Save Interview Time With These Knockout Questions

by Jobbatical September 13, 2016

There are many kinds of knockouts. One of the better known is in boxing, where a KO (knockout) wins the round. Baseball players can “knock it out of the park” (a home run). And an extremely good-looking person might be called a “knockout”. Sometimes the term is used in medicine to describe eradicating a disease: a new protocol that will “knock out cancer”.

In the same vein, asking knockout questions will save you from interviewing applicants who aren’t a fit. Knockout questions eliminate unsuitable candidates immediately, so you can home in on those who can knock it out of the park for your business.

Higher Standards = Better Hires

The point of a knockout question is to save recruiter time and resources. Usually, the recruiter won’t even see the application, because the candidate is “knocked out” early in the game.

Knockout questions are a lot like survey parameters, which immediately streamline potential participants based on such demographic data as age, marital status, salary, gender, or geography. Knockout interview questions tend to focus on basic topics such as:

  • Type of position sought: full time, part time, remote, relocation, etc.
  • Type of culture desired
  • Solving a relevant tech problem. An incorrect solution knocks the candidate out before there is even an interview.

This applicant tracking system moves candidates into appropriate buckets: “rejected” and “to be prescreened — maybe”.

Talent acquisition should scale

Your business and the open position help determine relevant knockout questions, and automated prescreening can help you determine minimum job requirements and core competencies painlessly, moving those who are qualified into the “to be prescreened” bucket and kindly showing those who do not meet your criteria the virtual door.

Obviously you want candidates who fit your company culture. But if they don’t have the requisite skill set, personality won’t matter. So let’s begin here.

Knockout skill screening questions:

  • Check all software applications in which you are proficient (checklist).
  • How many years experience do you have in [desired technology/field]?
  • Are you able and willing to travel about 30% of the time? (If job entails travel.)
  • Highest level of education completed (multiple choice) and degree.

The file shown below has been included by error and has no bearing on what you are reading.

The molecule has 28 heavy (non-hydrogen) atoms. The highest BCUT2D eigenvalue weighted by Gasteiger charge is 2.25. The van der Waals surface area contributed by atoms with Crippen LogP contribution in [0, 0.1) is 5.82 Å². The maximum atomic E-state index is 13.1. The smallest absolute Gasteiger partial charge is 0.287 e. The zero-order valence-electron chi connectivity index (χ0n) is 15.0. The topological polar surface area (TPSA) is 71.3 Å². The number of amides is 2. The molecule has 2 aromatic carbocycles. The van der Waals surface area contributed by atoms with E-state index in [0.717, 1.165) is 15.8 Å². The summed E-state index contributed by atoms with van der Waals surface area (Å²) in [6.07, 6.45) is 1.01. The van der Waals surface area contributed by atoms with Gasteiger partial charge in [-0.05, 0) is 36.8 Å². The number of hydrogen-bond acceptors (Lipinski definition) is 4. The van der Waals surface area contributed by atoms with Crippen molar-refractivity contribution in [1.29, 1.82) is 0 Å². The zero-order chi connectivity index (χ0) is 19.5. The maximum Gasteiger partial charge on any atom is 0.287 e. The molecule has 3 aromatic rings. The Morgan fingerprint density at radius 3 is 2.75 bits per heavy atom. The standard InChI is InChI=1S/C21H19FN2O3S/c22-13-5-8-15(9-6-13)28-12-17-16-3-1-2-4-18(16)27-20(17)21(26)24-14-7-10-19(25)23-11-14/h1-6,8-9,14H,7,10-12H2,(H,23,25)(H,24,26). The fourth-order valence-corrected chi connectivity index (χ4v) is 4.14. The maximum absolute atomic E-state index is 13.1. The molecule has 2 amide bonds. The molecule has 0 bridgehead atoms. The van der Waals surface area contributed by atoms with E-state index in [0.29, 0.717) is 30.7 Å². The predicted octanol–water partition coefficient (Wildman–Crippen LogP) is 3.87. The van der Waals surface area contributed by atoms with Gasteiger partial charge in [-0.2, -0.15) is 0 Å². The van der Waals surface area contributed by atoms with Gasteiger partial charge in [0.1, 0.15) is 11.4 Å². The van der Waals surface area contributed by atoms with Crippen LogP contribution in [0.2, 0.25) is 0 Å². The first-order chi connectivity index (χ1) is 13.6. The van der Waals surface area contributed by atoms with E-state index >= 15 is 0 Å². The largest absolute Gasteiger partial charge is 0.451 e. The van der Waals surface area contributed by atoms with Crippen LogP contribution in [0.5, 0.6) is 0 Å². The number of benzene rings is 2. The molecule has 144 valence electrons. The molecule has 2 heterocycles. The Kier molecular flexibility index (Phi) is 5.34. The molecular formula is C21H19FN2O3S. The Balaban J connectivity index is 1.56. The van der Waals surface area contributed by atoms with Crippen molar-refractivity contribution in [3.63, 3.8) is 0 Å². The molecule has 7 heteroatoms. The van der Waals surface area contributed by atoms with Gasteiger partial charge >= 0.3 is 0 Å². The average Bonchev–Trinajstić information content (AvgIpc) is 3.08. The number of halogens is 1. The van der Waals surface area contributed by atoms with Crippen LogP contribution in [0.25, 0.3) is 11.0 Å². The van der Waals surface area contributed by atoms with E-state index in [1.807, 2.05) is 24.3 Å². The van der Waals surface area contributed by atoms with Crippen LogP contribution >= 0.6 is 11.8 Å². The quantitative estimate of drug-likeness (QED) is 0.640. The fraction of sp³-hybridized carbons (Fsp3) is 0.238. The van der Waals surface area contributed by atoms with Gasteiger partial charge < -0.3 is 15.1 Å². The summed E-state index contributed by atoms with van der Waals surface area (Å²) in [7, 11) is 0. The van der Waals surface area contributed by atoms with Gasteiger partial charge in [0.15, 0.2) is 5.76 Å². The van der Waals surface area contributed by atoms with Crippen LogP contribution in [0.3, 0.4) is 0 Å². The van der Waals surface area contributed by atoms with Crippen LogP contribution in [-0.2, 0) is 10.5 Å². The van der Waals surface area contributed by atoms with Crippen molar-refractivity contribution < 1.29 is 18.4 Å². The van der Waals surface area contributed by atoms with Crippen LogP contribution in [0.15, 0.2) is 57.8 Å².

Knockout personality/culture fit questions:

  • Are you willing to relocate? (If company frequently transfers employees between locations.)
  • Do you work best alone or as part of a team? (One or the other will be more valuable for your culture and the open position.)
  • What is most important to you in considering new employment? (Simple checklist: congenial coworkers, quiet environment, health coverage, free lunch, etc. What applicants check indicates how aligned they are with your company culture.)
  • What are your salary requirements? (Offer a multiple-choice range. Candidates whose minimum acceptable salary is beyond the range you’ve set for the position are not a fit.)

Knockout questions to spot potential problems:

  • Are details important to you? Dave Anderson, author of How to Lead by The Book: Proverbs, Parables and Principles to Tackle Your Toughest Business Challenges, advises, “Look for use of professional language and correctly spelled words. If these aren’t present, it’s a reason for disqualification. Recently, my organization hired a new administrative assistant. One application for the job had multiple spelling and grammatical errors. Knockout! One person sent e-mails in all lowercase letters. Knockout! And unbelievably, one person even spelled his own last name incorrectly in one spot, which was a definite knockout!”
  • Overconfidence. Give applicants a tech problem relevant to the role to solve. If it’s incorrect, knockout is clear. If they guess and insist they’re right when they aren’t, how will you be able to trust them on the job? Not knowing what you don’t know is a serious red flag.
  • Why did you leave/are you leaving your current job? “Boredom” or “Nothing more to learn” implies apathy, aggrandizement, or both. KO this candidate and move on.

Once you knock out those applicants who clearly aren’t a fit, the right candidates will become much more clear.

Originally published at on September 13, 2016.

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